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On Sale At Newsstands on July 24!
Ty Darlington Q&A
Sooner center talks about football, school and more

Personal statistics are not something upon which Ty Darlington thrives. As a collegiate center, he’s not going to score any touchdowns or throw any passes, and the Oklahoma coaching staff hopes he never has to make a tackle.

While Darlington’s duties require him to handle the ball as much as any player on the field, most of the work he does is executed outside the glare of the main spotlight. Snapping, blocking or calling the blocking schemes, the senior from Apopka, Fla., provides a hard-to-measure impact on the OU offense.

Let’s just say Darlington plays a key role in the Sooners’ success.

Sooner Spectator caught up with Darlington recently and asked him about his job and his time at Oklahoma so far.

Sooner Spectator: You had some pretty big shoes to fill when All-American Gabe Ikard departed after the 2013 season, but you stepped right in and seemed to feel very comfortable in that starting role. Why was that such a smooth transition for you?

Ty Darlington: First of all, I feel like Gabe and I are pretty similar in our skillset, personalities and football IQs. He’s a better athlete than I am, but I try to make up for it in other ways. Gabe was my mentor and an excellent role model my first two years at OU and I learned a lot about how to play at this level from him, especially how to prepare yourself and how to operate on the field. He taught me how to slow myself down and play with a level of calm that is not always easy to do. It also helped that I had played a fairly good amount my freshman season. That got my feet wet and Gabe and Coach (Bill) Bedenbaugh helped with the rest.

SS: Your media guide bio indicates that your mother (Shelly) was once a cheerleader at OU. How big an influence was that on you deciding to play at Oklahoma?

Darlington: Well, she was actually on the OU pom squad, but I may have told them cheerleader. She grew up in Del City (Okla.), so my history with Oklahoma goes way back. When I graduated from OU last December, I want to say that I was the 16th member of my family to earn their degree from OU. Even though I was born in Florida, I’m about as Sooner born and Sooner bred as they come. I have a ton of family in this area — grandparents in Norman and Oklahoma City. So it’s in my blood.

SS: What are the keys in your mind to being a good college center?

Darlington: I believe that leadership is a big part of it, and your ability to stay composed in every situation. So composure. You have to operate under pressure and have the ability to make decisions on the fly when things happen in the game that are maybe unexpected. Beyond that, I feel the position requires a good level of intelligence, especially here at OU where a lot is put on the center position as far as decision-making and that type of thing. You have to know the playbook inside and out. You obviously have to be able to move and be athletic, play hard and play tough.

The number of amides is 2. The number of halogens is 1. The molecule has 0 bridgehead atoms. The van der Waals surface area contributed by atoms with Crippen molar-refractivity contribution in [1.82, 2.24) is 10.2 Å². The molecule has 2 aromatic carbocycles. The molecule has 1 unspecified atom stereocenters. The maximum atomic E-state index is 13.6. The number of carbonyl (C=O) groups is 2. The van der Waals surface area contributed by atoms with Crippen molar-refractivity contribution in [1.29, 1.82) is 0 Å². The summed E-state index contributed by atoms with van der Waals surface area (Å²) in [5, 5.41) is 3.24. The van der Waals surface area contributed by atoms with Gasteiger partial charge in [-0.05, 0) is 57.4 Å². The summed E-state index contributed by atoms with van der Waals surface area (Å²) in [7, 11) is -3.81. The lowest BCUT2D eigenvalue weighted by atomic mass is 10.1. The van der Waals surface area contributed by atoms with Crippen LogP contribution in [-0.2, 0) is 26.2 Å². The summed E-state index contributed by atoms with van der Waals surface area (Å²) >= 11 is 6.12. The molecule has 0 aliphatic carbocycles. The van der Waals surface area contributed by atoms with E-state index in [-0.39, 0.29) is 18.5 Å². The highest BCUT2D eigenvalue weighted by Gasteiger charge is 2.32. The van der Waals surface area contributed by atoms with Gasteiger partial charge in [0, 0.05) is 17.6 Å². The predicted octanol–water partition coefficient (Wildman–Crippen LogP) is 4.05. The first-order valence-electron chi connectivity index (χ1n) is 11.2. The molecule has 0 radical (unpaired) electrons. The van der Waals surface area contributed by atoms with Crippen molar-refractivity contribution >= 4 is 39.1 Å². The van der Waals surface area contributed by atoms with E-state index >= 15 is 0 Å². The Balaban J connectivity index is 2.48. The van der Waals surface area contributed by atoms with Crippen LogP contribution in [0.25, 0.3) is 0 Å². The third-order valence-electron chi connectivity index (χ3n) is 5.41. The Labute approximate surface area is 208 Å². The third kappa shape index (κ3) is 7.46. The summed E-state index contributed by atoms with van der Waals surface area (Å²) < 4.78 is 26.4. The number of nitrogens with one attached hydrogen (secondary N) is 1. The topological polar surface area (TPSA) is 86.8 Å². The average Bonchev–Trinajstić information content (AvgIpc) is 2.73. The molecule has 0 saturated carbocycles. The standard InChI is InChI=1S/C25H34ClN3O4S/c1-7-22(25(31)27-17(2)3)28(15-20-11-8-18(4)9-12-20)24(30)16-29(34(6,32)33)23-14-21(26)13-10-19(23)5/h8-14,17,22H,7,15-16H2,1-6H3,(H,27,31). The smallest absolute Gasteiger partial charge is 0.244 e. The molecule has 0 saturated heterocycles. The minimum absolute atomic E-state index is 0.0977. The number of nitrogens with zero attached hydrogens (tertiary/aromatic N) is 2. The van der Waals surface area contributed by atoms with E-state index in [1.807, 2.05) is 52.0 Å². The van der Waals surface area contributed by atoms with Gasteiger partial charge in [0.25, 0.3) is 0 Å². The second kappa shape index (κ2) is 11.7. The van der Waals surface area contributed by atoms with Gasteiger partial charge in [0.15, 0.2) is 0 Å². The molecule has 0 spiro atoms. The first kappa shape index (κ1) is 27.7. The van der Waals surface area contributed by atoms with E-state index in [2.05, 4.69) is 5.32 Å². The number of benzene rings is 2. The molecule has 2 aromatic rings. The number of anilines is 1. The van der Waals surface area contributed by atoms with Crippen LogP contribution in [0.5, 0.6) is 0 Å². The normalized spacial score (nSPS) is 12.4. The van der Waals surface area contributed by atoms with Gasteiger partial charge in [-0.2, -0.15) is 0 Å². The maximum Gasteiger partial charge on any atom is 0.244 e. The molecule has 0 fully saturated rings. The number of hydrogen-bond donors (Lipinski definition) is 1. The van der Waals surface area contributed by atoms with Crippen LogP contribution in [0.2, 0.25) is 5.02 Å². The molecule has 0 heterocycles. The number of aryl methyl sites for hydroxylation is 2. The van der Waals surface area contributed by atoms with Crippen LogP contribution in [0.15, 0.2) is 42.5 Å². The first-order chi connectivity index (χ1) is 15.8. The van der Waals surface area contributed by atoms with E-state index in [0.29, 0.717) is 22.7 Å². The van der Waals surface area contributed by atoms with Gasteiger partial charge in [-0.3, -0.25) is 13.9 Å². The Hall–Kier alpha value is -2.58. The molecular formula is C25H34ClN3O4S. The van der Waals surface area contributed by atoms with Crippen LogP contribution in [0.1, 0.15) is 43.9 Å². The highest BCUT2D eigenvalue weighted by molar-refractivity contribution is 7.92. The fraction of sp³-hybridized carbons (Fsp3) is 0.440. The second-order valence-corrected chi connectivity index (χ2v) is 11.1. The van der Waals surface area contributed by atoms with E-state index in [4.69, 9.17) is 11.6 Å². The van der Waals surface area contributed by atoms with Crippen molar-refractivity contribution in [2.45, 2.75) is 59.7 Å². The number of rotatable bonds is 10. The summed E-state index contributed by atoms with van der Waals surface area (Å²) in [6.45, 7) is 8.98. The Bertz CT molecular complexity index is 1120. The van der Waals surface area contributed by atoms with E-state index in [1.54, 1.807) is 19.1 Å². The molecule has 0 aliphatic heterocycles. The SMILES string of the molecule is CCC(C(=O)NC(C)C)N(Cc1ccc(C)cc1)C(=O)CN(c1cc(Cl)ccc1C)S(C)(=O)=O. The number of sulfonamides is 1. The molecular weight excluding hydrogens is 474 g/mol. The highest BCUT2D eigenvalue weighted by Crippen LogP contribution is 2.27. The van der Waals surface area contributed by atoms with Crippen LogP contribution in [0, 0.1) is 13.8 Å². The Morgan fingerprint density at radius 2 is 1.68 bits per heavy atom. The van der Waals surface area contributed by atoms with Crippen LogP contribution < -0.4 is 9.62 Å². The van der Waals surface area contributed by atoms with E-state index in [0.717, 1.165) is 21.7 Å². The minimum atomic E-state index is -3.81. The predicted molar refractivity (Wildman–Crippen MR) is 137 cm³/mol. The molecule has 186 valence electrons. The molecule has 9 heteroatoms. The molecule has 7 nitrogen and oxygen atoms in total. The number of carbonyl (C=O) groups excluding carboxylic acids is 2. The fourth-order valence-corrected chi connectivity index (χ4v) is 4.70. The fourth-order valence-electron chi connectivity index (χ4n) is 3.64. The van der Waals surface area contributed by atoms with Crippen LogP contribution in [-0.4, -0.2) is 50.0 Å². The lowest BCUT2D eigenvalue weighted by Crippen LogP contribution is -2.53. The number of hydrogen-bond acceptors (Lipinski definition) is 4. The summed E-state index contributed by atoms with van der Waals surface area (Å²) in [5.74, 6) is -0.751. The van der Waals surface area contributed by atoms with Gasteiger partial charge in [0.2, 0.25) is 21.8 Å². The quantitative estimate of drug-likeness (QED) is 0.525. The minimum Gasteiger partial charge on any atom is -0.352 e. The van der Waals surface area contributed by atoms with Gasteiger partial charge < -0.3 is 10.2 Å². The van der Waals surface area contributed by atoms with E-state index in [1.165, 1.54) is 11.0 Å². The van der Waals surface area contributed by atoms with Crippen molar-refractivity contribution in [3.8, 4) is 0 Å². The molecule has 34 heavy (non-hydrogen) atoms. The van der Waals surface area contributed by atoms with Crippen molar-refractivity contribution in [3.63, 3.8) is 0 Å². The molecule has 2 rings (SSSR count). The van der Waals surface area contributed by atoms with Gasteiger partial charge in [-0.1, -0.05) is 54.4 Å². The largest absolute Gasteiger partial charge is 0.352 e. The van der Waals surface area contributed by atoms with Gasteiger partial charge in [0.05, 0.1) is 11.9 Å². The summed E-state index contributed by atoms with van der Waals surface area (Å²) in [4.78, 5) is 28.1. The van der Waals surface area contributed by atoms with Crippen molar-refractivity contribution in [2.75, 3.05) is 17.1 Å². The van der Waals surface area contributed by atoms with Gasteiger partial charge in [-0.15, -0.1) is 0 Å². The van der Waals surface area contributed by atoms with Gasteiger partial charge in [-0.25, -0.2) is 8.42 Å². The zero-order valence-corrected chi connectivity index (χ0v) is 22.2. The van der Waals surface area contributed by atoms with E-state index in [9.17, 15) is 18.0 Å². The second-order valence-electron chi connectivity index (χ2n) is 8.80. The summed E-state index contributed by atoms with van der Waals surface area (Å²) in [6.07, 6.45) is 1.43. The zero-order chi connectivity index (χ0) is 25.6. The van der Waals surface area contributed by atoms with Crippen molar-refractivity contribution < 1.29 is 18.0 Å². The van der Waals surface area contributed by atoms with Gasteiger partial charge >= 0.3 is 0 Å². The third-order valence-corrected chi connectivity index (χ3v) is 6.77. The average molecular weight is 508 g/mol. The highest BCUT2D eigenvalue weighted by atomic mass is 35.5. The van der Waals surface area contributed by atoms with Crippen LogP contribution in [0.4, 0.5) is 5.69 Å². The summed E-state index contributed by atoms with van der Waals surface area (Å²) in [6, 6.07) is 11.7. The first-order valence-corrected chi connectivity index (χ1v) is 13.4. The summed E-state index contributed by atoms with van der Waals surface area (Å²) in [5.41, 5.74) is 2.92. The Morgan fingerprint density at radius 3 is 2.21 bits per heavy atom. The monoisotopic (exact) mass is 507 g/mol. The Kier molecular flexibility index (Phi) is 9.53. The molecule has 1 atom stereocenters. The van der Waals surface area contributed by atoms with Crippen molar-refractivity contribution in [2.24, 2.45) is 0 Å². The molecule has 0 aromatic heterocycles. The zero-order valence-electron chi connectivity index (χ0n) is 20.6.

SS: Do you like the fact that you have the ball in your hands every offensive play and have a significant influence on your team’s overall success?

Darlington: Absolutely. My dad is a high school football coach and he used to tell me that I should have been a quarterback. I sort of have a quarterback’s demeanor. I have a younger brother who is a quarterback (at Nebraska) and it was like we somehow got mixed up along the way. But since I can’t be a quarterback at this point, I figure I’ll go with my best option which is playing center. It’s a position where you are in the middle of the action have a little influence on the game.

SS: Looking back at the spring and at how this program dealt with the SAE fraternity racial incident on campus, do you get a sense that the controversy actually helped bring you and your teammates closer together?

Darlington: I definitely think it did. I don’t know if it is something that you can actually measure or quantify — that closeness — but I believe there is a deeper trust there than maybe before. This group of players has always been pretty close, always gotten along well — but I believe there may be another level to it now. It was a situation that made each of us look around the room and see things in a little different light. That was just one of a number of positive things that have come from that deal, but it’s also something that you continue to build on and learn from, and that you pass along to the next group of young players coming into the program.

SS: You take being a “student-athlete” very seriously — that both aspects of that term are equally significant. Is that fair to say?

Darlington: No doubt about it. That’s the way I’ve always been. It doesn’t matter what I am doing, I want to do it to the best of my ability. My favorite verse in the Bible is Colossians 3:23, which says, ‘Whatever you do, work at it with all your heart, as working for the Lord, not for man.’ So that’s pretty much the approach I take with everything I do. I am always going to give my best on the football field because that is what I was recruited here at OU to do. But my life and who I am go way beyond football. And really, coming to Oklahoma and this institution means more to me than just being a football player. I love being part of the history and tradition here — it’s something I take great pride in. But 20 years from now, the athlete part of student-athlete is not what is going to be paying dividends for me. That will be the academics and earning my degree. So everything I do here at OU, I am always going to work to do my very best.

(Editor's Note: This is part of an interview that appears in the 2015 Football Preview Issue of Sooner Spectator. To read more or subscribe - call 405-850-9063)